Applied Social Behaviour, 4(2), 12–26.
Melton, A.L. (1978). Student progress in self-paced, competency-based individualized science classes in an alternative
Philadelphia school. Education, 98(4) 440 –443.
Nakamura, J., & Csikszentmihalyi, M. (2002). The concept of ﬂow. In C.R. Synder & S.J. Lopez (Eds.), Handbook of
positive psychology (pp. 89–105). New York: Oxford University Press.
Peterson, C. (2000). The future of optimism. American Psychologist, 55, 44–55.
Prochaska, J.O., & DiClemente, C.C. (1982). Transtheoretical therapy: Toward a more integrative model of change. Psy-
chotherapy: Theory, Research & Practice, 19(3), 276–288.
Reschly, D.J. (2000). The present and future status of school psychology in the United States. School Psychology Review,
Reschly, D.J., & Ysseldyke, J.E. (2002). Paradigm shift: The past is not the future. In A. Thomas & J. Grimes (Eds.), Best
practices in school psychology IV (pp. 3–20). Bethesda, MD: National Association of School Psychologists.
Roberts, M.C., Brown, K.J., Johnson, R.J., & Reinke, J. (2002). Positive psychology for children: Development, preven-
tion, and promotion. In C.R. Synder & S.J. Lopez (Eds.), Handbook of positive psychology (pp. 663– 675). New
York: Oxford University Press.
Scheier, M.F., & Carver, C.S. (1985). Optimism, coping, and health: Assessment and implications of generalized outcome
expectancies. Health Psychology, 4, 219–247.
Seligman, M. (1998b). The president’s address. Retrieved April 4, 2002, http://www.psych.upenn.edu/seligman /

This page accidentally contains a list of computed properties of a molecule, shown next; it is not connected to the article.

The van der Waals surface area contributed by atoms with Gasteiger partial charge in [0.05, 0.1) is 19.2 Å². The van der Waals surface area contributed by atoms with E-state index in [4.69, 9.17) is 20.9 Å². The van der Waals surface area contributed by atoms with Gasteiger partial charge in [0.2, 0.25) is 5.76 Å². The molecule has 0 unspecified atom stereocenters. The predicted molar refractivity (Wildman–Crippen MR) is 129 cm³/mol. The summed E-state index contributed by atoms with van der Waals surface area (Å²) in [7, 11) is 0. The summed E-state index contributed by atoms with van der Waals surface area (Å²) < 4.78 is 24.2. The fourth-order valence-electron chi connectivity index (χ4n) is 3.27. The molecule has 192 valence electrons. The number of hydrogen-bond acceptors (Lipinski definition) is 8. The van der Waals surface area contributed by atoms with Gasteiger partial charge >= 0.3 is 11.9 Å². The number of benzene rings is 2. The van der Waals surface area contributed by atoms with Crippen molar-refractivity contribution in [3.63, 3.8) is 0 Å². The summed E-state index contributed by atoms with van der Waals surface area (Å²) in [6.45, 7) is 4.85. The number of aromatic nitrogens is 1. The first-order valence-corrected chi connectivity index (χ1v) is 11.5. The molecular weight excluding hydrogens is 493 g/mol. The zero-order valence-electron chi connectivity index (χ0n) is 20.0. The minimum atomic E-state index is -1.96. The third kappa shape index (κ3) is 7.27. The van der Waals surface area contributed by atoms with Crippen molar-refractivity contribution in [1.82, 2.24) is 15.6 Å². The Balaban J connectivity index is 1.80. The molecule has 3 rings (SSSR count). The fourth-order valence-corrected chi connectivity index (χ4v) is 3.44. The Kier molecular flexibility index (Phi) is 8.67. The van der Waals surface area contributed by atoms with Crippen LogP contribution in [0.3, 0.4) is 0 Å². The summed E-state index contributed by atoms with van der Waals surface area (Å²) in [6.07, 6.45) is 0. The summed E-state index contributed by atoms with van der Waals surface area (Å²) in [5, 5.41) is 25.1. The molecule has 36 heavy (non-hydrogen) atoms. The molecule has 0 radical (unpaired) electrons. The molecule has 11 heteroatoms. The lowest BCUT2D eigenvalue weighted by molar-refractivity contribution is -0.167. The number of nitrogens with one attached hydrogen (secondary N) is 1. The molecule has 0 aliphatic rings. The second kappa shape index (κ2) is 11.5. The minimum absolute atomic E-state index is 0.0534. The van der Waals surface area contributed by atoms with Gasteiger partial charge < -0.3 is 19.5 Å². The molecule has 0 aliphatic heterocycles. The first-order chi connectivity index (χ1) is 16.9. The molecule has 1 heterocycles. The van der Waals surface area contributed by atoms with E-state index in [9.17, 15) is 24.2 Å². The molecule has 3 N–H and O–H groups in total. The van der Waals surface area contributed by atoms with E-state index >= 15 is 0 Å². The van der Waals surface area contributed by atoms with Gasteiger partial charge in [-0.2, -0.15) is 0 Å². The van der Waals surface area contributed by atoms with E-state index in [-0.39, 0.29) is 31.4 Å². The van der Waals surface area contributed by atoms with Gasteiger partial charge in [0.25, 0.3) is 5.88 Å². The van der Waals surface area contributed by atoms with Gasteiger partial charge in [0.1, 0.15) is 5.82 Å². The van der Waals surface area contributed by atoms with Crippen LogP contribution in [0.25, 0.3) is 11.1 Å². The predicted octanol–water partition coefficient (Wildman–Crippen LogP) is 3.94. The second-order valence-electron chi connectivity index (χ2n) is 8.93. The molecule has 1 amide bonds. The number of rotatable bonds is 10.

Seligman, M. (2002a). Authentic happiness: Using the new positive psychology to realize your potential your potential for
lasting fulﬁllment. New York, NY: Free Press.
Seligman, M.E.P. (2002b). Positive psychology, positive prevention, and positive therapy. In C.R. Synder & S.J. Lopez
(Eds.), Handbook of positive psychology ( pp. 3–9). New York: Oxford University Press.
Seligman, M.E.P., & Csikszentmihalyi, M. (2000). Positive psychology: An introduction. American Psychologist, 55,
Seligman, M., & Peterson, C. (2000). Positive clinical psychology. RetrievedApril 4, 2002, http://www.psych.upenn.edu/
Seligman, M.E.P., Reivich, K., Jaycox, L., & Gillham, J. (1995). The optimistic child. New York: Houghton Mifﬂin.
Seligman, M.E.P., Schulman, P., DeRubeis, R.J., & Hollon, S.D. (1999). The prevention of depression and anxiety. Pre-
vention and treatment, np2, http://journals.apa.org/prevention /
Sheldon, K.M., & King, L. (2001). Why positive psychology is necessary. American Psychologist, 56, 216–217.
Snyder, C.R., Hoza, B., Pelham, W.E., Rapoff, M., Ware, L., Danovsky, M., Highberger, L., Rubinstein, H., & Stahl, K.J.
(1997). The development and validation of the Children’s Hope Scale. Journal of Pediatric Psychology, 22, 399– 421.
Stanton, A.L., Parsa, A., & Austenfeld, J.L. (2002). The adaptive potential of coping through emotional approach. In C.R.
Synder & S.J. Lopez (Eds.), Handbook of positive psychology (pp. 148–158). New York: Oxford University Press.
Terjesen, M.D. (2000, August). Utility of REBT with parents of special education preschoolers. Paper presented at the
annual meeting of the American Psychological Association, Washington, D.C.
Watson, D. (2000). Mood and temperament. New York: Guild.
Watson, D. (2002). Positive affectivity: The disposition to experience pleasurable emotional states. In C.R. Synder & S.J.
Lopez (Eds.), Handbook of positive psychology ( pp. 106–119). New York: Oxford University Press.
Whalen, S. (1999). Challenging play and the cultivation of talent: Lessons from the Key School’s ﬂow activities room. In
N. Colangelo & S. Assouline (Eds.), Talent development III (pp. 409– 411). Scottsdale, AZ: Gifted Psychology Press.
Yagil, D. (1998). If anything can go wrong it will: Occupational stress among inexperienced teachers. International Journal
of Stress Management, 5(3), 179–188.
172 Terjesen, Jacofsky, Froh, and DiGiuseppe